The West Gate Entrance to Tower Grove Park in St. Louis, otherwise known as the Gatekeeper's House.
But I knew it as home for most of my childhood -- I was the girl who lived in the castle on Kingshighway.
My father, August Fogt, worked at the park 30 years, retiring as the landscape foreman in 1987.

My parents met at the 1,050th anniversary of the founding of my mother’s hometown of Mettmann, Germany.

I spent most of my childhood living in a house that was built in 1870.

I pull over at every historic marker when I’m on a road trip.

So it should come as no surprise that I’m an ardent supporter of historic preservation.

My brother Norman and I at our house in Tower Grove Park, around 1962

When I found out San Antonio’s Office of Historic Preservation was launching an advocacy group, my interest was piqued.

And when I found out the new group, the Power of Preservation, was having its inaugural gala at the former Mission Road Power Plant, my eyes got big.

And when I found out that they were looking for a photographer, I jumped up, waved my arms wildly and yelled, “Me! Me!! Pick me!”

Well, the jumping, waving and yelling only happened in my head. At least, I think so. But unlike the dodgeball team in grade school, they picked me! They picked me!

The gala, known as the "Power of Preservation PROMenade," was set for Oct. 25. To get people thinking about the event, brilliant minds came up with the cool idea of temporary "Power of Preservation" tattoos. They hoped to get civic leaders and preservation enthusiasts sporting the tattoos; their photos would be used as promos for the event, plus as decorations at the gala itself.

San Antonio's Mayor Julián Castro

 Phil Hardberger, mayor of San Antonio 2005 to 2009

Howard Peak, mayor of San Antonio 1997-2001

That’s where I stepped in. For several weeks in September and October, I shot photos of folks like Mayor Julián Castro, and former mayors Lila Cockrell, Howard Peak and Phil Hardberger. City Manager Sheryl Sculley and Police Chief William McManus. The staffs of historic sites and members of the San Antonio Conservation Society.

I shot most of the photos in front of a vintage poster of the Mission Road Power Plant when it was in its prime. Others were out on location, like Phil Hardberger at his namesake park or Mayor Castro in front of City Hall.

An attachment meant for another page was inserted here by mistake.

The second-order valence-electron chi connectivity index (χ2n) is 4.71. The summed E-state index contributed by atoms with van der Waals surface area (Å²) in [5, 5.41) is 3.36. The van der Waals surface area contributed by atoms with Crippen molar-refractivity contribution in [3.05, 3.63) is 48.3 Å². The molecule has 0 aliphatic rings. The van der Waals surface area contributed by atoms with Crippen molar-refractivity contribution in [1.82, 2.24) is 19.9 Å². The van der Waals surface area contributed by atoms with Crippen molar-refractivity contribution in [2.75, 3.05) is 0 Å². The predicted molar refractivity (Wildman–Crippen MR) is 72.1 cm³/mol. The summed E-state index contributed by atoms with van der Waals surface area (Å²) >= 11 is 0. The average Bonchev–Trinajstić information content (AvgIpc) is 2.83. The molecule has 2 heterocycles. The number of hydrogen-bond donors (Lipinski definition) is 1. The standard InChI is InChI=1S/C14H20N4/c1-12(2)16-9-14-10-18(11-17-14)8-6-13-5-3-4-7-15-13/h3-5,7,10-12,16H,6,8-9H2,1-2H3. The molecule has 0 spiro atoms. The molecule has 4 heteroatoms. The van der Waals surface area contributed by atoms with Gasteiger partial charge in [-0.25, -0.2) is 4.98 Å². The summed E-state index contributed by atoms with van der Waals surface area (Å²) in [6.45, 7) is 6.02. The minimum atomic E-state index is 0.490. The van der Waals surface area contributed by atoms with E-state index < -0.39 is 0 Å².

Lila Cockrell, mayor of San Antonio 1977-81 and again from 1989-1991

My favorite shot was of Lila Cockrell. She picked the location – her beloved and beautifully restored Japanese Tea Garden at Brackenridge Park. It was a serendipitous spot for me as well, since this was one of the places I visited during my first trip to San Antonio in 1974. I was a high school senior on a recruiting trip to then-Incarnate Word College, but that’s a subject for another blog post for another day.

In talking with the OHP staff, I found out that the planning committee was meeting at the gala site weekly leading up to the event. Because the power plant had been closed for several years and was anything but gala-ready, the committee met with vendors and other pertinent players on a regular basis to ensure the structure would shine the evening of Oct. 25.

Of course, when I found out the power plant would be open I may or may not have jumped up and down again yelling, “Can I shoot photos?? Can I please? Please?!”

…so there I was one sunny Thursday morning in September, armed with my camera and plenty of preservation attitude.

The entrance to the former Mission Road Power Plant

Inside the power plant

Inside the power plant

I was pretty much alone in the massive structure for about an hour as the committee met outdoors to discuss their plans. I happily documented every nook, cranny and angle I could get to. By the smile on my face when I emerged, you would have thought I was exiting King Tut’s Tomb.

And just when I thought the experience couldn’t get any better, Shanon Miller, the city’s Historic Preservation Officer, told me of an idea they had for the PROM – strong vertical photos of historic architectural elements that would be enlarged to 3’ x 10’ banners. Would I be interested in shooting those photos?

Breathe. Breathe.

Nod. Smile.

Say “yes.”

And remember to breathe!

St. Joseph's Catholic Church on Commerce St. in San Antonio

One of the towers of the former Municipal Auditorium, soon to be the
Tobin Center for the Performing Arts

Tattoos. An abandoned power plant. Architectural treasures of San Antonio. And most importantly, people who care about preservation. They all combined to make the evening of Oct. 25 one to remember.

The experience was surreal and genuine all at the same time. The inaugural Power of Preservation PROMenade was a huge success by all accounts, and I’m proud to have played a role.

And when they start to plan the 2nd annual event, you know I’ll be there…jumping up and down and yelling…

Pick me! Pick me!

Special thanks to:

Andi Rodriguez for offering me the amazing opportunity to get involved with the Power of Preservation;
Shanon Miller and Cory Edwards of the Office of Historic Preservation for everything you did to make this such a rewarding and fun experience;
Mark Arnold for always indulging me when I go on photo shoots -- you sit alone for much of the evening when we go to live music, you wait for me in the car when I wander off with my camera, and you always pull over at every historical marker...even when I don't ask;
and most of all, thank you to my wonderful, sweet father, who instilled a love and appreciation of preservation in me at a young age.


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